Early Afterglows in Wind Environments Revisited

Monthly Notices of the Royal Astronomical Society (Impact Factor: 5.23). 08/2005; DOI: 10.1111/j.1365-2966.2005.09411.x
Source: arXiv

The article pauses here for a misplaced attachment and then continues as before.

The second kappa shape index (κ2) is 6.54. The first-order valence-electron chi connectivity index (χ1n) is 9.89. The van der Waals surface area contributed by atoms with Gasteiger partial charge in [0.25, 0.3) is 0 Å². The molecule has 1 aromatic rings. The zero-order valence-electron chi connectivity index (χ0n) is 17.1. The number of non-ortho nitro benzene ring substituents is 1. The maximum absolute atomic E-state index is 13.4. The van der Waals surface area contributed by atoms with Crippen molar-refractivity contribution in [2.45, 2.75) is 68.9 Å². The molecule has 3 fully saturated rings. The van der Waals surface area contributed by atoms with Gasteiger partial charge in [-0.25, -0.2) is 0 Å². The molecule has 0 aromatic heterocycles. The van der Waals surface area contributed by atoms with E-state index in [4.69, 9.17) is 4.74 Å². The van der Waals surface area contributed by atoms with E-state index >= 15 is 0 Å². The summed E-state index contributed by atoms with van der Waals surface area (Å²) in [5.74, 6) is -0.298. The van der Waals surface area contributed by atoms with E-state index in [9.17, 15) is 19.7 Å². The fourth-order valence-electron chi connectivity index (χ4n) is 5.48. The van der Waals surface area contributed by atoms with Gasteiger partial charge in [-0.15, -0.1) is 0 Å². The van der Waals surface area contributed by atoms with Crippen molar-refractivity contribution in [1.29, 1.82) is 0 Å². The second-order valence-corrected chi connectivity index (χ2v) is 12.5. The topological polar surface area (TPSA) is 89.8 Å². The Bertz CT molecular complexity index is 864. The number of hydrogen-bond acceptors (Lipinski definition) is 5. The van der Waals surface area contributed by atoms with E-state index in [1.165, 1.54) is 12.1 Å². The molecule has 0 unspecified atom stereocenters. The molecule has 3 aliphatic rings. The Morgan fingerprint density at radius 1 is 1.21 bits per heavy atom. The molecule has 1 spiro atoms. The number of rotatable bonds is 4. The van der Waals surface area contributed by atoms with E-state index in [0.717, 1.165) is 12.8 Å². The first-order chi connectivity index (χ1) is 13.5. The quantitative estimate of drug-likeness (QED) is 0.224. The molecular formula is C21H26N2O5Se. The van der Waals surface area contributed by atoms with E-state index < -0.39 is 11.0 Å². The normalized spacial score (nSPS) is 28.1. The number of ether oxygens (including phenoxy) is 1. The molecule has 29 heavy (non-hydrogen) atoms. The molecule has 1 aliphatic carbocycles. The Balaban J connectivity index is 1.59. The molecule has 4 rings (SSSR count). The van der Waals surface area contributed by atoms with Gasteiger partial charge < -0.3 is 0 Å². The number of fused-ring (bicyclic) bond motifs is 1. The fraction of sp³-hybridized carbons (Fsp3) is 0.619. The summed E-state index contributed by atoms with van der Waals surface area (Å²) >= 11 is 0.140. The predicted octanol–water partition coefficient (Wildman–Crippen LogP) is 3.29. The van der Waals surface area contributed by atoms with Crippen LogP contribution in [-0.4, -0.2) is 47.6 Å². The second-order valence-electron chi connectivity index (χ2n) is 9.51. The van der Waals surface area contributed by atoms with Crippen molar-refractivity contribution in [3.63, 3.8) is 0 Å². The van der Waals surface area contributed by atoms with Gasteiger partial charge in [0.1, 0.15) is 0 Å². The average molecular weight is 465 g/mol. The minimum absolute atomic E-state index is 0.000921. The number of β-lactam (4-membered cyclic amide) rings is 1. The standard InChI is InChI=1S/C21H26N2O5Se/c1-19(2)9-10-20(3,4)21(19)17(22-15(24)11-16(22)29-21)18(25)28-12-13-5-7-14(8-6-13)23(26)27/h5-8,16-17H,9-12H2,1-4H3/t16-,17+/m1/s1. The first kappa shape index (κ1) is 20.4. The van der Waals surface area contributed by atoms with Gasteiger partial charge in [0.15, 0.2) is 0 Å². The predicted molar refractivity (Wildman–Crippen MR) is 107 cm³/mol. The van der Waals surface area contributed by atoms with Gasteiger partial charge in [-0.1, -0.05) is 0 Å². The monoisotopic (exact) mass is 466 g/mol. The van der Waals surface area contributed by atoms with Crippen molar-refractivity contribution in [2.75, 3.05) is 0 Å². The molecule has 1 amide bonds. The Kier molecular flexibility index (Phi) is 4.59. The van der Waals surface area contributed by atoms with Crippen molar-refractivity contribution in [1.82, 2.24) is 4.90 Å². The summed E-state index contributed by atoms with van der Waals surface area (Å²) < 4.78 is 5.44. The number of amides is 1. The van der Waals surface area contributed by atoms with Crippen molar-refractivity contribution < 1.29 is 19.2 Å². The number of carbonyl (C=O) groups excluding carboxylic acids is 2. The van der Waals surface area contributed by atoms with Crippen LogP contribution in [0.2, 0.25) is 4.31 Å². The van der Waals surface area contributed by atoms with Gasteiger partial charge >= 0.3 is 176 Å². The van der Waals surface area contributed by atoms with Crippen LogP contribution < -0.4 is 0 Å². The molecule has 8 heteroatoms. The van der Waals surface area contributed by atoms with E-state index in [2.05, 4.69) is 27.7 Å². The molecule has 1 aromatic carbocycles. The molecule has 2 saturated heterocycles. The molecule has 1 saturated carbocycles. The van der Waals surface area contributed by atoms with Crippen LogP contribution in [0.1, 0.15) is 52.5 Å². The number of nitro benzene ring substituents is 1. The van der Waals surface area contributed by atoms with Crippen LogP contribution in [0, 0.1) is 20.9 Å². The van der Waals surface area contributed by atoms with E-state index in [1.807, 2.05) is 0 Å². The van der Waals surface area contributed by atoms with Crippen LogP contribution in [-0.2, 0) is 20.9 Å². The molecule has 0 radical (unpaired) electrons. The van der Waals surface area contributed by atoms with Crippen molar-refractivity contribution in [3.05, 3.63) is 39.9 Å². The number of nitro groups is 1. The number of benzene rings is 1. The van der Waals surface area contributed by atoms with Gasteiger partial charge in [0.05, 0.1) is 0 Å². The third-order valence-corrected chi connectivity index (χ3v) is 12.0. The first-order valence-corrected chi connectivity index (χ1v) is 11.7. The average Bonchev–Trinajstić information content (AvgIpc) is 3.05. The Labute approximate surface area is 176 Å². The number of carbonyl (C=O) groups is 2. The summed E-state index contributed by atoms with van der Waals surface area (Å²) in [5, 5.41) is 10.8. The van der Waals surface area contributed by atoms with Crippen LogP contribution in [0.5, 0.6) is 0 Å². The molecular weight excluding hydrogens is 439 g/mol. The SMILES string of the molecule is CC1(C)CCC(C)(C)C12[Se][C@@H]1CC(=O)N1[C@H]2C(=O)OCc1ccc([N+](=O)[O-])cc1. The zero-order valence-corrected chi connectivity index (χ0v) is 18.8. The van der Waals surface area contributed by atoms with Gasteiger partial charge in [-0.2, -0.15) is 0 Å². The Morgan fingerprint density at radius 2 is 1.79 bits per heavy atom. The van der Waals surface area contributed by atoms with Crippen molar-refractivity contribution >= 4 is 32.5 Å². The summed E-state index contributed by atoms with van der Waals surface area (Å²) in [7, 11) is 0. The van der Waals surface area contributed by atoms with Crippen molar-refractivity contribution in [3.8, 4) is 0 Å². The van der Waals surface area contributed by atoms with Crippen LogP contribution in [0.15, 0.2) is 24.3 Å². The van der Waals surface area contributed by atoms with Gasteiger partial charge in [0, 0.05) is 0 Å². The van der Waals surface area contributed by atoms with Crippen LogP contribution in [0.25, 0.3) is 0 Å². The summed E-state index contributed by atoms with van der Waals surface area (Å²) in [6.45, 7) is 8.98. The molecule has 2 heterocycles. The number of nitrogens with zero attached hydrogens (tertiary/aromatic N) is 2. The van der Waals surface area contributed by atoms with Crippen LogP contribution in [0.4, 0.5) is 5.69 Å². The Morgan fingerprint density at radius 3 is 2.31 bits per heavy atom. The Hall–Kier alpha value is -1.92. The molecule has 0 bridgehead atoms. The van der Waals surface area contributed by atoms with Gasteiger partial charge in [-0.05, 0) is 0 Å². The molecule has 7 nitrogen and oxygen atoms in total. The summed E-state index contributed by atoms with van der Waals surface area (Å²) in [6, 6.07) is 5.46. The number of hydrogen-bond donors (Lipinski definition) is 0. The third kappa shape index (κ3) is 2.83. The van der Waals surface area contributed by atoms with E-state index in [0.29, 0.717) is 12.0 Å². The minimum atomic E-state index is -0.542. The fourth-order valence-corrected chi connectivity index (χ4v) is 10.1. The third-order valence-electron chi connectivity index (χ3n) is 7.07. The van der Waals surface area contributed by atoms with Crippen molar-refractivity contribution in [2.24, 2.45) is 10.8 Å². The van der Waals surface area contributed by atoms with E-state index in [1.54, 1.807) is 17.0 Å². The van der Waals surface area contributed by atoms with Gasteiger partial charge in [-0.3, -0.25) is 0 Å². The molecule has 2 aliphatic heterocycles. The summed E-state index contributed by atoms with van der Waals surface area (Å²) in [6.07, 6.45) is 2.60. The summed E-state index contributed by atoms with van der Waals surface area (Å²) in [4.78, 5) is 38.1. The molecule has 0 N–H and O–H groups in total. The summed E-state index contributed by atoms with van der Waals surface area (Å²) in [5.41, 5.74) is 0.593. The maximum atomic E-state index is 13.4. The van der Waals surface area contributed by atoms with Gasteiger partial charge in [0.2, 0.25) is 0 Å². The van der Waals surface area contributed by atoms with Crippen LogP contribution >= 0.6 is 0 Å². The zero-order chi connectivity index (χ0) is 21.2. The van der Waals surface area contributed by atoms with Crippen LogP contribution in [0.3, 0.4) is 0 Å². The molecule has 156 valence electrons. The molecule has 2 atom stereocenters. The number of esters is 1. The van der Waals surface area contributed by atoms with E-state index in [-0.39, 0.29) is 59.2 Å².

ABSTRACT When a cold shell sweeps up the ambient medium, a forward shock and a reverse shock will form. We analyze the reverse-forward shocks in a wind environment, including their dynamics and emission. An early afterglow is emitted from the shocked shell, e.g., an optical flash may emerge. The reverse shock behaves differently in two approximations: relativistic and Newtonian cases, which depend on the parameters, e.g., the initial Lorentz factor of the ejecta. If the initial Lorentz factor is much less than $114 E_{53}^{1/4} \Delta_{0,12}^{-1/4} A_{*,-1}^{-1/4}$, the early reverse shock is Newtonian. This may take place for the wider of a two-component jet, an orphan afterglow caused by a low initial Lorentz factor, and so on. The synchrotron self absorption effect is significant especially for the Newtonian reverse shock case, since the absorption frequency $\nu_a$ is larger than the cooling frequency $\nu_c$ and the minimum synchrotron frequency $\nu_m$ for typical parameters. For the optical to X-ray band, the flux is nearly unchanged with time during the early period, which may be a diagnostic for the low initial Lorentz factor of the ejecta in a wind environment. We also investigate the early light curves with different wind densities, and compare them with these in the ISM model. Comment: 14 pages, 7 figures, 2 tables, accepted for publication in MNRAS

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